""Calabria represents an ideal site to analyze the. topography of a subduction zone as it is located on. top of a narrow active Wadati‐Benioff zone and shows. evidence of rapid uplift. We analyzed a pattern of surface. deformation using elevation data with different. filters and showed the existence of a long wavelength. (>100 km) relatively positive topographic signal at the. slab edges. The elevation of MIS 5.5 stage marine. terraces supports this pattern, although the record is. incomplete and partly masked by the variable denudation. rate. We performed structural analyses along. the major active or recently reactivated normal faults. showing that the extensional direction varies along the. Calabrian Arc and laterally switches from arc‐normal,. within the active portion of the slab, to arc‐oblique or. even arc‐parallel, along the northern and southern slab. edges. This surface deformation pattern was compared. with a recent high resolution P wave tomographic. model showing that the high seismic velocity anomaly. is continuous only within the active Wadati‐Benioff. zone, whereas the northern and southwestern sides are. marked by low velocity anomalies, suggesting that. large‐scale topographic bulges, volcanism, and uplift. could have been produced by mantle upwelling. We. present numerical simulations to visualize the threedimensional. mantle circulation around a narrow retreating. slab, ideally similar to the one presently subducting. beneath Calabria. We emphasize that mantle upwelling. and surface deformation are expected at the edges of. the slab, where return flows may eventually drive decompression. melting and the Mount Etna volcanism.""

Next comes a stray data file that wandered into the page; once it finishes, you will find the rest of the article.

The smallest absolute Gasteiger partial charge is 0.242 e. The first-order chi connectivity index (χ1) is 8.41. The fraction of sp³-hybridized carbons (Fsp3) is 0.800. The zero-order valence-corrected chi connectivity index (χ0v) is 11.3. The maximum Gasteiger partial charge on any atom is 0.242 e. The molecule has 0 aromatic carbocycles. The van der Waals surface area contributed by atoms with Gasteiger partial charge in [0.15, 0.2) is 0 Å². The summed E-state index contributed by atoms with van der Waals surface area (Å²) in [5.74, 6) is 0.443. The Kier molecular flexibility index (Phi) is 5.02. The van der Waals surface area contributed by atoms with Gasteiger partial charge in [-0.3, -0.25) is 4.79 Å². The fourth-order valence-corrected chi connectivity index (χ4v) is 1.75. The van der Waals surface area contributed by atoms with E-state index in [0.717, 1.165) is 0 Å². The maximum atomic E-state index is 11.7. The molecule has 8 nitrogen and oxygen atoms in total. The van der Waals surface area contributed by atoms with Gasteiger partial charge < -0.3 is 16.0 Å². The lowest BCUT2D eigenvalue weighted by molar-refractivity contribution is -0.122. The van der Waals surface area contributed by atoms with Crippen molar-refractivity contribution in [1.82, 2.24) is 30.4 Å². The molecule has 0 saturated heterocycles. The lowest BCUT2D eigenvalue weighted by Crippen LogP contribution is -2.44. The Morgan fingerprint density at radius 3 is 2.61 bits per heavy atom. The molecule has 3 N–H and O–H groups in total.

Faccenna, C., Molin, P., Orecchio, B., Olivetti, V., Bellier, O., Funiciello, F., et al. (2011). Topography of the Calabria subduction zone (southern Italy): Clues for the origin of Mt. Etna. TECTONICS, 30(1) [10.1029/2010TC002694].